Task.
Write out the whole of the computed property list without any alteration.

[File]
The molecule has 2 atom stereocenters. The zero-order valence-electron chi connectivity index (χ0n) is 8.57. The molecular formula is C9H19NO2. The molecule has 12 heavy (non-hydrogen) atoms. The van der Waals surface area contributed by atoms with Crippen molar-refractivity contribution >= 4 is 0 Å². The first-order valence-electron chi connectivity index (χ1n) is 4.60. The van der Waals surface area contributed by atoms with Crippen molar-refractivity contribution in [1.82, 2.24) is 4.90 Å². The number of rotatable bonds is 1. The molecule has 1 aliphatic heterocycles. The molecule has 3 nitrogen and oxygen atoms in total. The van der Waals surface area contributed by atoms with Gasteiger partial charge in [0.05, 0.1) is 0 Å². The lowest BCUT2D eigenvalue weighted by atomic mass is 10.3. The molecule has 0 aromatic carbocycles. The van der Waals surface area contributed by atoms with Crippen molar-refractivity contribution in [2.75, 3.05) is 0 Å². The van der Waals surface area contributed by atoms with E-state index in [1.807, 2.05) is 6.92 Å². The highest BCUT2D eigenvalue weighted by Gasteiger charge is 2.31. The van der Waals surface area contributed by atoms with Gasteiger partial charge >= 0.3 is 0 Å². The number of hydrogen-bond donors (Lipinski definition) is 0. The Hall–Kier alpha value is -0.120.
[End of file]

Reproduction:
The molecule has 2 atom stereocenters. The zero-order valence-electron chi connectivity index (χ0n) is 8.57. The molecular formula is C9H19NO2. The molecule has 12 heavy (non-hydrogen) atoms. The van der Waals surface area contributed by atoms with Crippen molar-refractivity contribution >= 4 is 0 Å². The first-order valence-electron chi connectivity index (χ1n) is 4.60. The van der Waals surface area contributed by atoms with Crippen molar-refractivity contribution in [1.82, 2.24) is 4.90 Å². The number of rotatable bonds is 1. The molecule has 1 aliphatic heterocycles. The molecule has 3 nitrogen and oxygen atoms in total. The van der Waals surface area contributed by atoms with Gasteiger partial charge in [0.05, 0.1) is 0 Å². The lowest BCUT2D eigenvalue weighted by atomic mass is 10.3. The molecule has 0 aromatic carbocycles. The van der Waals surface area contributed by atoms with Crippen molar-refractivity contribution in [2.75, 3.05) is 0 Å². The van der Waals surface area contributed by atoms with E-state index in [1.807, 2.05) is 6.92 Å². The highest BCUT2D eigenvalue weighted by Gasteiger charge is 2.31. The van der Waals surface area contributed by atoms with Gasteiger partial charge >= 0.3 is 0 Å². The number of hydrogen-bond donors (Lipinski definition) is 0. The Hall–Kier alpha value is -0.120.